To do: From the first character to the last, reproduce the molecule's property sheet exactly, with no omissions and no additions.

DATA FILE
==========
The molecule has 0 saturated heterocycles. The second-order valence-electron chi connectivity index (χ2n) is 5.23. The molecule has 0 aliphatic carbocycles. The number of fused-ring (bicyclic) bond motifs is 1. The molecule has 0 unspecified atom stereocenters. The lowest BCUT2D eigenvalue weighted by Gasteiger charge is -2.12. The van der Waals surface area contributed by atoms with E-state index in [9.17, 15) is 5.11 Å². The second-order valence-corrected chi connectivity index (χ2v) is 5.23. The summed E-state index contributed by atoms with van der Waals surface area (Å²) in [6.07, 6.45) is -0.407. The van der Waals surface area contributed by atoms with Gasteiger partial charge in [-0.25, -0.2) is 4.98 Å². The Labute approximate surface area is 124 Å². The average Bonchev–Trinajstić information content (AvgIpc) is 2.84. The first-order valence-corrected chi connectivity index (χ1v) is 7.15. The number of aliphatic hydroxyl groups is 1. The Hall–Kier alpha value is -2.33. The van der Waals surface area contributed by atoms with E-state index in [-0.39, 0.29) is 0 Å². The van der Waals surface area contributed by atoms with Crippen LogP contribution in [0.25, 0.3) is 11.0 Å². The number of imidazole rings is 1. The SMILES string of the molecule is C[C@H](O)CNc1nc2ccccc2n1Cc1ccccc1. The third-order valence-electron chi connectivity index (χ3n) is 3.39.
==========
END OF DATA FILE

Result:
The molecule has 0 saturated heterocycles. The second-order valence-electron chi connectivity index (χ2n) is 5.23. The molecule has 0 aliphatic carbocycles. The number of fused-ring (bicyclic) bond motifs is 1. The molecule has 0 unspecified atom stereocenters. The lowest BCUT2D eigenvalue weighted by Gasteiger charge is -2.12. The van der Waals surface area contributed by atoms with E-state index in [9.17, 15) is 5.11 Å². The second-order valence-corrected chi connectivity index (χ2v) is 5.23. The summed E-state index contributed by atoms with van der Waals surface area (Å²) in [6.07, 6.45) is -0.407. The van der Waals surface area contributed by atoms with Gasteiger partial charge in [-0.25, -0.2) is 4.98 Å². The Labute approximate surface area is 124 Å². The average Bonchev–Trinajstić information content (AvgIpc) is 2.84. The first-order valence-corrected chi connectivity index (χ1v) is 7.15. The number of aliphatic hydroxyl groups is 1. The Hall–Kier alpha value is -2.33. The van der Waals surface area contributed by atoms with E-state index in [-0.39, 0.29) is 0 Å². The van der Waals surface area contributed by atoms with Crippen LogP contribution in [0.25, 0.3) is 11.0 Å². The number of imidazole rings is 1. The SMILES string of the molecule is C[C@H](O)CNc1nc2ccccc2n1Cc1ccccc1. The third-order valence-electron chi connectivity index (χ3n) is 3.39.